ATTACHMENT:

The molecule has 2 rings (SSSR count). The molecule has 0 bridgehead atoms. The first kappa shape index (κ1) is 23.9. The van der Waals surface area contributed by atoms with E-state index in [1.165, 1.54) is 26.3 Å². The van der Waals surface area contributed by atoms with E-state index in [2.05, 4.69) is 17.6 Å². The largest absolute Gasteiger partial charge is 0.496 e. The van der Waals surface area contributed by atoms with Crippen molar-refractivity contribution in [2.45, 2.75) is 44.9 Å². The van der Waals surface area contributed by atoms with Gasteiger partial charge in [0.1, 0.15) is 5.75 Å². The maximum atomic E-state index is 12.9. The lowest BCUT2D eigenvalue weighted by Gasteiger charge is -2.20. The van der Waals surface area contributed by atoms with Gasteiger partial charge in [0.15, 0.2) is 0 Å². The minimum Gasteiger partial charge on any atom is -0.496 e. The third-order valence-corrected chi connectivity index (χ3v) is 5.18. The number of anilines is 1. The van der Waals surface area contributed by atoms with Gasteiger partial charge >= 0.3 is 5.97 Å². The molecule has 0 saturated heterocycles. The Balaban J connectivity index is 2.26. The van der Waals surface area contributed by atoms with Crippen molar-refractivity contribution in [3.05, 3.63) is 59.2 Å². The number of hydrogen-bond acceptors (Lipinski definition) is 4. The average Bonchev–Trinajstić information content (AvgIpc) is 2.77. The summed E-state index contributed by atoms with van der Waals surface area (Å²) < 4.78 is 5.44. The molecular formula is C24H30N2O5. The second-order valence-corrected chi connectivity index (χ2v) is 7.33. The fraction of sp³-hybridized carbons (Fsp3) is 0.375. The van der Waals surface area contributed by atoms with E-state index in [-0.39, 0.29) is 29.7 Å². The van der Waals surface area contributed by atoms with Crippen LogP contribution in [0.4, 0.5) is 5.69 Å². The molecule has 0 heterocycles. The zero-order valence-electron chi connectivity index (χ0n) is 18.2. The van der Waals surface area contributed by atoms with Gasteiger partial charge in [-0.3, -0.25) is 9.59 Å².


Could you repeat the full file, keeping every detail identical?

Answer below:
The molecule has 2 rings (SSSR count). The molecule has 0 bridgehead atoms. The first kappa shape index (κ1) is 23.9. The van der Waals surface area contributed by atoms with E-state index in [1.165, 1.54) is 26.3 Å². The van der Waals surface area contributed by atoms with E-state index in [2.05, 4.69) is 17.6 Å². The largest absolute Gasteiger partial charge is 0.496 e. The van der Waals surface area contributed by atoms with Crippen molar-refractivity contribution in [2.45, 2.75) is 44.9 Å². The van der Waals surface area contributed by atoms with Gasteiger partial charge in [0.1, 0.15) is 5.75 Å². The maximum atomic E-state index is 12.9. The lowest BCUT2D eigenvalue weighted by Gasteiger charge is -2.20. The van der Waals surface area contributed by atoms with Gasteiger partial charge in [0.15, 0.2) is 0 Å². The minimum Gasteiger partial charge on any atom is -0.496 e. The third-order valence-corrected chi connectivity index (χ3v) is 5.18. The number of anilines is 1. The van der Waals surface area contributed by atoms with Gasteiger partial charge >= 0.3 is 5.97 Å². The molecule has 0 saturated heterocycles. The Balaban J connectivity index is 2.26. The van der Waals surface area contributed by atoms with Crippen molar-refractivity contribution in [3.05, 3.63) is 59.2 Å². The number of hydrogen-bond acceptors (Lipinski definition) is 4. The average Bonchev–Trinajstić information content (AvgIpc) is 2.77. The summed E-state index contributed by atoms with van der Waals surface area (Å²) < 4.78 is 5.44. The molecular formula is C24H30N2O5. The second-order valence-corrected chi connectivity index (χ2v) is 7.33. The fraction of sp³-hybridized carbons (Fsp3) is 0.375. The van der Waals surface area contributed by atoms with E-state index in [-0.39, 0.29) is 29.7 Å². The van der Waals surface area contributed by atoms with Crippen LogP contribution in [0.4, 0.5) is 5.69 Å². The molecule has 0 heterocycles. The zero-order valence-electron chi connectivity index (χ0n) is 18.2. The van der Waals surface area contributed by atoms with Gasteiger partial charge in [-0.3, -0.25) is 9.59 Å².